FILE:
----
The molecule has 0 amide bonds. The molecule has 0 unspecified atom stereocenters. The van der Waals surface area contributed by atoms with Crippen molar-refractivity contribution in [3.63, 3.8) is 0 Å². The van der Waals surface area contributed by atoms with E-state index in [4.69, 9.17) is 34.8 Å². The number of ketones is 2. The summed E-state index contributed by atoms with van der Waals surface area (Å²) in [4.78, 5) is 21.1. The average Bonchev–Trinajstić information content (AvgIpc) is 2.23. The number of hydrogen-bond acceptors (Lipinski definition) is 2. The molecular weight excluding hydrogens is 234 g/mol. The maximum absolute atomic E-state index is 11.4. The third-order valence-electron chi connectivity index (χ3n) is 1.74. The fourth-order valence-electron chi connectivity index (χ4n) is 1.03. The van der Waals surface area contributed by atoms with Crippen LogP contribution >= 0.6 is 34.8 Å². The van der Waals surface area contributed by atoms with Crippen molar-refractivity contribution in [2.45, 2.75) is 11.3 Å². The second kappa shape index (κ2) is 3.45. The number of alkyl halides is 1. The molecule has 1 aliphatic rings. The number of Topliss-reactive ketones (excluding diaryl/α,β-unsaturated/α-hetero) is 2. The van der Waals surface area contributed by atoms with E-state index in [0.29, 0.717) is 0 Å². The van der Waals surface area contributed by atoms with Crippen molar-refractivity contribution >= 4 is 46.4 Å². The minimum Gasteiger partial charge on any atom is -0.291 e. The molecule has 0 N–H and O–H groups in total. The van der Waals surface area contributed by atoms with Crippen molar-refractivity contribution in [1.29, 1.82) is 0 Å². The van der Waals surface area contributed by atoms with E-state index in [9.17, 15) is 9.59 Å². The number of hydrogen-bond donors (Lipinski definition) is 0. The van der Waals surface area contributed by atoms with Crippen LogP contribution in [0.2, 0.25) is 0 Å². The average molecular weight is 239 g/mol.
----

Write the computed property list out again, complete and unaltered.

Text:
The molecule has 0 amide bonds. The molecule has 0 unspecified atom stereocenters. The van der Waals surface area contributed by atoms with Crippen molar-refractivity contribution in [3.63, 3.8) is 0 Å². The van der Waals surface area contributed by atoms with E-state index in [4.69, 9.17) is 34.8 Å². The number of ketones is 2. The summed E-state index contributed by atoms with van der Waals surface area (Å²) in [4.78, 5) is 21.1. The average Bonchev–Trinajstić information content (AvgIpc) is 2.23. The number of hydrogen-bond acceptors (Lipinski definition) is 2. The molecular weight excluding hydrogens is 234 g/mol. The maximum absolute atomic E-state index is 11.4. The third-order valence-electron chi connectivity index (χ3n) is 1.74. The fourth-order valence-electron chi connectivity index (χ4n) is 1.03. The van der Waals surface area contributed by atoms with Crippen LogP contribution >= 0.6 is 34.8 Å². The van der Waals surface area contributed by atoms with Crippen molar-refractivity contribution in [2.45, 2.75) is 11.3 Å². The second kappa shape index (κ2) is 3.45. The number of alkyl halides is 1. The molecule has 1 aliphatic rings. The number of Topliss-reactive ketones (excluding diaryl/α,β-unsaturated/α-hetero) is 2. The van der Waals surface area contributed by atoms with E-state index in [0.29, 0.717) is 0 Å². The van der Waals surface area contributed by atoms with Crippen molar-refractivity contribution >= 4 is 46.4 Å². The minimum Gasteiger partial charge on any atom is -0.291 e. The molecule has 0 N–H and O–H groups in total. The van der Waals surface area contributed by atoms with Crippen molar-refractivity contribution in [1.29, 1.82) is 0 Å². The van der Waals surface area contributed by atoms with E-state index in [9.17, 15) is 9.59 Å². The number of hydrogen-bond donors (Lipinski definition) is 0. The van der Waals surface area contributed by atoms with Crippen LogP contribution in [0.2, 0.25) is 0 Å². The average molecular weight is 239 g/mol.